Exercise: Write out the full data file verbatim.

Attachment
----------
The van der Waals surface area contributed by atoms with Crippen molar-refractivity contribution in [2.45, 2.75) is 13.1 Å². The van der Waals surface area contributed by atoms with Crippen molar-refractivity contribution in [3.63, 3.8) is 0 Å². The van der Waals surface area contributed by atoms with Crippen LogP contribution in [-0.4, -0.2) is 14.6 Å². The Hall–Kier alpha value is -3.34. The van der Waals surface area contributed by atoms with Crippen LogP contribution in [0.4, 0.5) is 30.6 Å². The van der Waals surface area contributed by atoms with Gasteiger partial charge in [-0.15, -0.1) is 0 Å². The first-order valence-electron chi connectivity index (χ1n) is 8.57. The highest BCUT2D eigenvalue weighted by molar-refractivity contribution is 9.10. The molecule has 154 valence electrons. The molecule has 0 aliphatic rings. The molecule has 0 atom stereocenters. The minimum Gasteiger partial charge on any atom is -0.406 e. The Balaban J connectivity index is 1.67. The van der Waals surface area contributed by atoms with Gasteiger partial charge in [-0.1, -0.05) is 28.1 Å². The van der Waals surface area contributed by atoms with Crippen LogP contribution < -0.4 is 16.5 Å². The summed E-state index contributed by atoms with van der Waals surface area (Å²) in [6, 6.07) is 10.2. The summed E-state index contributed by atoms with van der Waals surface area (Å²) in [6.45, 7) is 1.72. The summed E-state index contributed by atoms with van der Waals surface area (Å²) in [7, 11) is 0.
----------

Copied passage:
The van der Waals surface area contributed by atoms with Crippen molar-refractivity contribution in [2.45, 2.75) is 13.1 Å². The van der Waals surface area contributed by atoms with Crippen molar-refractivity contribution in [3.63, 3.8) is 0 Å². The van der Waals surface area contributed by atoms with Crippen LogP contribution in [-0.4, -0.2) is 14.6 Å². The Hall–Kier alpha value is -3.34. The van der Waals surface area contributed by atoms with Crippen LogP contribution in [0.4, 0.5) is 30.6 Å². The van der Waals surface area contributed by atoms with Gasteiger partial charge in [-0.15, -0.1) is 0 Å². The first-order valence-electron chi connectivity index (χ1n) is 8.57. The highest BCUT2D eigenvalue weighted by molar-refractivity contribution is 9.10. The molecule has 154 valence electrons. The molecule has 0 aliphatic rings. The molecule has 0 atom stereocenters. The minimum Gasteiger partial charge on any atom is -0.406 e. The Balaban J connectivity index is 1.67. The van der Waals surface area contributed by atoms with Gasteiger partial charge in [-0.1, -0.05) is 28.1 Å². The van der Waals surface area contributed by atoms with Crippen LogP contribution < -0.4 is 16.5 Å². The summed E-state index contributed by atoms with van der Waals surface area (Å²) in [6, 6.07) is 10.2. The summed E-state index contributed by atoms with van der Waals surface area (Å²) in [6.45, 7) is 1.72. The summed E-state index contributed by atoms with van der Waals surface area (Å²) in [7, 11) is 0.